A -regular sequence satisfies a linear recurrences with constant coefficients, but the recurrences take a different form. Rather than being a linear combination of for some integers that are close to , each term in a -regular sequence is a linear combination of for some integers whose base- representations are close to that of .[34] Constant-recursive sequences can be thought of as -regular sequences, where the base-1 representation of consists of copies of the digit .[citation needed]


  1. ^ Kauers & Paule 2010, p. 63.
  2. ^ a b c Kauers & Paule 2010, p. 70.
  3. ^ a b c Stanley 2011, p. 464.
  4. ^ Kauers & Paule 2010, p. 66.
  5. ^ Halava, Vesa; Harju, Tero; Hirvensalo, Mika; Karhumäki, Juhani (2005), Skolem's Problem – On the Border between Decidability and Undecidability, p. 1, CiteSeerX
  6. ^ "Index to OEIS: Section Rec - OeisWiki". oeis.org. Retrieved 2024-04-18.
  7. ^ Boyadzhiev, Boyad (2012). "Close Encounters with the Stirling Numbers of the Second Kind" (PDF). Math. Mag. 85 (4): 252–266. arXiv:1806.09468. doi:10.4169/math.mag.85.4.252. S2CID 115176876.
  8. ^ Riordan, John (1964). "Inverse Relations and Combinatorial Identities". The American Mathematical Monthly. 71 (5): 485–498. doi:10.1080/00029890.1964.11992269. ISSN 0002-9890.
  9. ^ Jordan, Charles; Jordán, Károly (1965). Calculus of Finite Differences. American Mathematical Soc. pp. 9–11. ISBN 978-0-8284-0033-6. See formula on p.9, top.
  10. ^ Kauers & Paule 2010, p. 81.
  11. ^ a b c d e f g Ouaknine, Joël; Worrell, James (2012), "Decision problems for linear recurrence sequences", Reachability Problems: 6th International Workshop, RP 2012, Bordeaux, France, September 17–19, 2012, Proceedings, Lecture Notes in Computer Science, vol. 7550, Heidelberg: Springer-Verlag, pp. 21–28, doi:10.1007/978-3-642-33512-9_3, ISBN 978-3-642-33511-2, MR 3040104.
  12. ^ Stanley 2011, pp. 464–465.
  13. ^ Martino, Ivan; Martino, Luca (2013-11-14). "On the variety of linear recurrences and numerical semigroups". Semigroup Forum. 88 (3): 569–574. arXiv:1207.0111. doi:10.1007/s00233-013-9551-2. ISSN 0037-1912. S2CID 119625519.
  14. ^ Kauers & Paule 2010, p. 74.
  15. ^ Stanley 2011, pp. 468–469.
  16. ^ Kauers & Paule 2010, p. 67.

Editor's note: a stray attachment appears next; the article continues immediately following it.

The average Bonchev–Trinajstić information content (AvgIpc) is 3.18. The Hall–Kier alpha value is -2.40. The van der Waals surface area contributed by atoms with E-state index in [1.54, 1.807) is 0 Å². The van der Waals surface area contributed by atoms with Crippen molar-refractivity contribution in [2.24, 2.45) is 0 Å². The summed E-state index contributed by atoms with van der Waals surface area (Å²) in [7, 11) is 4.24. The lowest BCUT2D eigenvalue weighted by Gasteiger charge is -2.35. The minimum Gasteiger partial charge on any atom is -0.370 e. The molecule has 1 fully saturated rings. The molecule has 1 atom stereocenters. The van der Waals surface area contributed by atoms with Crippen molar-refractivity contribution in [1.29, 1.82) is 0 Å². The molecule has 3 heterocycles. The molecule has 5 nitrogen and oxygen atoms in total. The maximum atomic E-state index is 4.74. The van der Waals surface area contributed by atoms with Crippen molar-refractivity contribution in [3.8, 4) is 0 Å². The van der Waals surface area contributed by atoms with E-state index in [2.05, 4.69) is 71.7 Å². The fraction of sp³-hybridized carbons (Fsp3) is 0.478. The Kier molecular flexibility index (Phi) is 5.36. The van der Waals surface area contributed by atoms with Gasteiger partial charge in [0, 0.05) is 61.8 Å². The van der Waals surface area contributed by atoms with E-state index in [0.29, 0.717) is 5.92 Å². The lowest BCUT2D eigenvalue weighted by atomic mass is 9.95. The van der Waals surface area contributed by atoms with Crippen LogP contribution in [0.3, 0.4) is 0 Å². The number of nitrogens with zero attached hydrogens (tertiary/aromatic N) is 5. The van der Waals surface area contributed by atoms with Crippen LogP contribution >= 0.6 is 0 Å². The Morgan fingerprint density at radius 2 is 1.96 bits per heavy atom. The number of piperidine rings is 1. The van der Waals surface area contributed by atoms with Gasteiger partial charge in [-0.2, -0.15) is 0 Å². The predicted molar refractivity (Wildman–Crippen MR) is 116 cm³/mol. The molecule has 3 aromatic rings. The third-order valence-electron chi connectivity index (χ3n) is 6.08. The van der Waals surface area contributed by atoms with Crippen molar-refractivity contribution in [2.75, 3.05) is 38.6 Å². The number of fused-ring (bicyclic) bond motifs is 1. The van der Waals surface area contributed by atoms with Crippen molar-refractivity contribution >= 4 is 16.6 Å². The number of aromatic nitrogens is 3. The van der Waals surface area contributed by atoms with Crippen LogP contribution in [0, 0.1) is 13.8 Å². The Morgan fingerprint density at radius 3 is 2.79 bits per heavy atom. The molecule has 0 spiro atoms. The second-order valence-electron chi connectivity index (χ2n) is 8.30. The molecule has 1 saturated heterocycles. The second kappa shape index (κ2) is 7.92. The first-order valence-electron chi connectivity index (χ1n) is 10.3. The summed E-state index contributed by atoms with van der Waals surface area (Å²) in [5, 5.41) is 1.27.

17. ^ a b Stanley 2011, p. 465.
  18. ^ Kauers & Paule 2010, p. 69.
  19. ^ Brousseau 1971, pp. 28–34, Lesson 5.
  20. ^ Kauers & Paule 2010, pp. 68–70.
  21. ^ Brousseau 1971, p. 16, Lesson 3.
  22. ^ Brousseau 1971, p. 28, Lesson 5.
  23. ^ Greene, Daniel H.; Knuth, Donald E. (1982), "2.1.1 Constant coefficients – A) Homogeneous equations", Mathematics for the Analysis of Algorithms (2nd ed.), Birkhäuser, p. 17.
  24. ^ Brousseau 1971, pp. 29–31, Lesson 5.
  25. ^ a b c d Kauers & Paule 2010, p. 71.
  26. ^ Brousseau 1971, p. 37, Lesson 6.
  27. ^ a b c d e f g h Stanley 2011, pp. 471.
  28. ^ Pohlen, Timo (2009). "The Hadamard product and universal power series" (PDF). University of Trier (Doctoral Dissertation): 36–37.
  29. ^ See Hadamard product (series) and Parseval's theorem.
  30. ^ Lech, C. (1953), "A Note on Recurring Series", Arkiv för Matematik, 2 (5): 417–421, Bibcode:1953ArM.....2..417L, doi:10.1007/bf02590997
  31. ^ a b Lipton, Richard; Luca, Florian; Nieuwveld, Joris; Ouaknine, Joël; Purser, David; Worrell, James (2022-08-04). "On the Skolem Problem and the Skolem Conjecture". Proceedings of the 37th Annual ACM/IEEE Symposium on Logic in Computer Science. LICS '22. New York, NY, USA: Association for Computing Machinery. pp. 1–9. doi:10.1145/3531130.3533328. ISBN 978-1-4503-9351-5.
  32. ^ Berstel, Jean; Mignotte, Maurice (1976). "Deux propriétés décidables des suites récurrentes linéaires". Bulletin de la Société Mathématique de France (in French). 104: 175–184. doi:10.24033/bsmf.1823.
  33. ^ Stanley, Richard P (1980). "Differentiably finite power series". European Journal of Combinatorics. 1 (2): 175–188. doi:10.1016/S0195-6698(80)80051-5.
  34. ^ Allouche, Jean-Paul; Shallit, Jeffrey (1992). "The ring of k-regular sequences". Theoretical Computer Science. 98 (2): 163–197. doi:10.1016/0304-3975(92)90001-V.


External links[edit]

  • "OEIS Index Rec". OEIS index to a few thousand examples of linear recurrences, sorted by order (number of terms) and signature (vector of values of the constant coefficients)